ROLE OF C-JUN N-TERMINAL KINASE IN OTHER INFLAMMATORY CELL TYPES
The role of JNK in certain specific cell types central to respiratory disease has not yet been covered in the present review because, in general, they are poorly understood. Eosinophils are central to allergic disease, and it has been noted that cytokines such as GM-CSF, IL-5 and TNF-α act on eosinophils to prolong their survival 92. Withdrawal of IL-5 leads to apoptosis, but it is not known whether this event requires JNK, although JNK is involved in eosinophil apoptosis due to oxidant insult 93, 94. In vivo observations indicate that inhibition of JNK can suppress eosinophilic infiltration into tissue and airways 45, 46. Ligation of the high-affinity immunoglobulin E receptor by immunoglobulin E is a potent stimulator of JNK in mast cells and basophils 95, 96; however, it is not really known what effect JNK activation has on the release of mast cell mediators that trigger the allergic and asthmatic response. JNK plays a role in mast cell IL-3 mRNA stabilisation and is potentially involved in mast cell proliferation, but probably not in histamine release 53. Neutrophils express many early response genes that promote the inflammatory response. Low-molecular-weight JNK inhibitors were less effective than expected in animal models exhibiting prominent neutrophila. These models included the rat air pouch model, carrageenan-induced paw oedema and endotoxin-induced pulmonary neutrophilia (data not shown). It has been reported that, although neutrophils contain JNK, stimuli such as lipopolysaccharide, TNF-α and phorbol myristate acetate, which activate JNK in other cell types, do not activate JNK in neutrophils, and SP600125 did not inhibit the expression of these cytokines in neutrophils 97. Similarly, no effect on N-formyl-methionyl-leucyl-phenylalanine-induced leukotriene release from neutrophils was observed by the present author using a range of JNK inhibitors (data not shown). Therefore, the coupling of immune receptors to the JNK pathway appears unique in neutrophils compared to other leukocytes.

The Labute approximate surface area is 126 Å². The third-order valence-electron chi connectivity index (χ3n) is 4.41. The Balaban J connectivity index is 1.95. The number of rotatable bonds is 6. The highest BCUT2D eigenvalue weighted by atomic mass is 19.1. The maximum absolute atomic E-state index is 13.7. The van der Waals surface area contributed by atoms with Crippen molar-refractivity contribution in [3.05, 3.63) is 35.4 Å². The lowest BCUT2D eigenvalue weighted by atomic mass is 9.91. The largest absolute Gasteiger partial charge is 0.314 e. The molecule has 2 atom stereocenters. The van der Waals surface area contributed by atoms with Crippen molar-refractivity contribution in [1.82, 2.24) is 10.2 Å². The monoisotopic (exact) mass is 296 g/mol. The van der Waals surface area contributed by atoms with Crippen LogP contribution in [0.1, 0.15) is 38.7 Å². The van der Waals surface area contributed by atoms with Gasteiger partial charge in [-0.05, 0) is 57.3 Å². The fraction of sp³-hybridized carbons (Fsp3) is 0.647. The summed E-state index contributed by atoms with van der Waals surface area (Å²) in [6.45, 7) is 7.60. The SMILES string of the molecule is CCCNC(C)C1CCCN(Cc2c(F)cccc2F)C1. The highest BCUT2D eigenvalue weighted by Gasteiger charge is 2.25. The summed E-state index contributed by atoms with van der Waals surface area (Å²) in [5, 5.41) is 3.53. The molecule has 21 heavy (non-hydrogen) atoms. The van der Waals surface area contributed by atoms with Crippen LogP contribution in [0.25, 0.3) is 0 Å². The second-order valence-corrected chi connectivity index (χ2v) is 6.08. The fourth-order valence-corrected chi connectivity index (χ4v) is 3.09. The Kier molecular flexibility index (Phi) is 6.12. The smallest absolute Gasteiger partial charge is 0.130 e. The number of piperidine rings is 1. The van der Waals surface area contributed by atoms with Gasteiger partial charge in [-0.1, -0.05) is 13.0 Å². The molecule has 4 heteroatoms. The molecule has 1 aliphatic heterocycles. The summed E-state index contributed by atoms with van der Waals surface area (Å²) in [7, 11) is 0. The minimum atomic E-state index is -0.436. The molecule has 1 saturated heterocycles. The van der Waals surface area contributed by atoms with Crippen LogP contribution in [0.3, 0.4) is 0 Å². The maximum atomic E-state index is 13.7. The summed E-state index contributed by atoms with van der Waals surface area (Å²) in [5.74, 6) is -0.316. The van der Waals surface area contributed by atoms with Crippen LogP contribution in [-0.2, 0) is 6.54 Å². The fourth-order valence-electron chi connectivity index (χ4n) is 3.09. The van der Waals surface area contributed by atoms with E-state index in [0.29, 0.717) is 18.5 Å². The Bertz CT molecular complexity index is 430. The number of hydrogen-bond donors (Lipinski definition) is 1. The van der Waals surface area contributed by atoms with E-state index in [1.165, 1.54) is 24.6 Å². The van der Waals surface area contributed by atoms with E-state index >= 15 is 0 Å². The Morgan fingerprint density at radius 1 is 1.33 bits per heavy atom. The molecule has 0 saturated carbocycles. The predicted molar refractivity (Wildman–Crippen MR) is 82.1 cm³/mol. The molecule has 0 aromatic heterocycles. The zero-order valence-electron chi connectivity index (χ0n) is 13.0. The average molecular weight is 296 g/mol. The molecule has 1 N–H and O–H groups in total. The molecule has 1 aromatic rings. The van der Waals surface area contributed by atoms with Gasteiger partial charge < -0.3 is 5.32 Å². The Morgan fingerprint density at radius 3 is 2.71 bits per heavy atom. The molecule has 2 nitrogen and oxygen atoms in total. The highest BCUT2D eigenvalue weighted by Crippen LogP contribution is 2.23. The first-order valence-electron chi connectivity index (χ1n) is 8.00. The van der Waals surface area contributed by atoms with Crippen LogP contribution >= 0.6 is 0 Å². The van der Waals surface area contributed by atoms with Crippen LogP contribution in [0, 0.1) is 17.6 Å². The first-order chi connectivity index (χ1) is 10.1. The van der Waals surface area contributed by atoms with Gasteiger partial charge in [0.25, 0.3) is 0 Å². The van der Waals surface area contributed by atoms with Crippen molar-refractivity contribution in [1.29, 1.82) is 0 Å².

JNK was first characterised as a stress-activated protein kinase in the early 1990s. Although its potential as a drug target was immediately appreciated, the utility of JNK inhibitors has evolved with time and experience. Initially, it was proposed that inhibition of AP-1 would provide the dominant therapeutic benefit via broad anti-inflammatory activity. The subsequent generation of JNK knockout animals highlighted a role for JNK in promoting apoptosis under select conditions. Still later, the evaluation of novel pharmacological agents has revealed a role for JNK in fibroblast differentiation and function. Each of these pathological mechanisms is evident in diseases of the lung.
Respiratory diseases represent a growing proportion of the total health burden, suggesting either that susceptibility is increasing and/or current medications are not effectively treating all new cases. Not surprisingly, recently approved therapies (improved glucocorticoids, leukotriene antagonists, immunoglobulin E and, perhaps soon, phosphodiesterase 4 inhibitors) have been rapidly adopted. These new drugs also illustrate the variety of disease-promoting molecules that can be targeted to provide an effective therapy. The stress-activated protein kinase, c-Jun N-terminal kinase, is a relevant target for the next generation of drug candidates because of its pluripotent mechanisms that are manifest in a variety of pathologies seen in respiratory diseases.
Previous articles in this series: No. 1: Fan J, Heller NM, Gorospe M, Atasoy U, Stellato C. The role of post-transcriptional regulation in chemokine gene expression in inflammation and allergy. Eur Respir J 2005; 26: 933–947. No. 2: Georas SN, Guo J, De Fanis U, Casolaro V. T-helper cell type-2 regulation in allergic disease. Eur Respir J 2005; 26: 1119–1137. No. 3: Boxall C, Holgate ST, Davies DE. The contribution of transforming growth factor-β and epidermal growth factor signalling to airway remodelling in chronic asthma. Eur Respir J 2006; 27: 208–229. No. 4: Barnes PJ. Corticosteroid effects on cell signalling. Eur Respir J 2006; 27: 413–426. No. 5: Giembycz MA, Newton R. Beyond the dogma: novel β2-adrenoceptor signalling in the airways. Eur Respir J 2006; 27: 1286–1306. No. 6: Rahman I, Adcock IM. Oxidative stress and redox regulation of lung inflammation in COPD. Eur Respir J 2006; 28: 219–242.
- Received January 26, 2006.
- Accepted March 25, 2006.
- © ERS Journals Ltd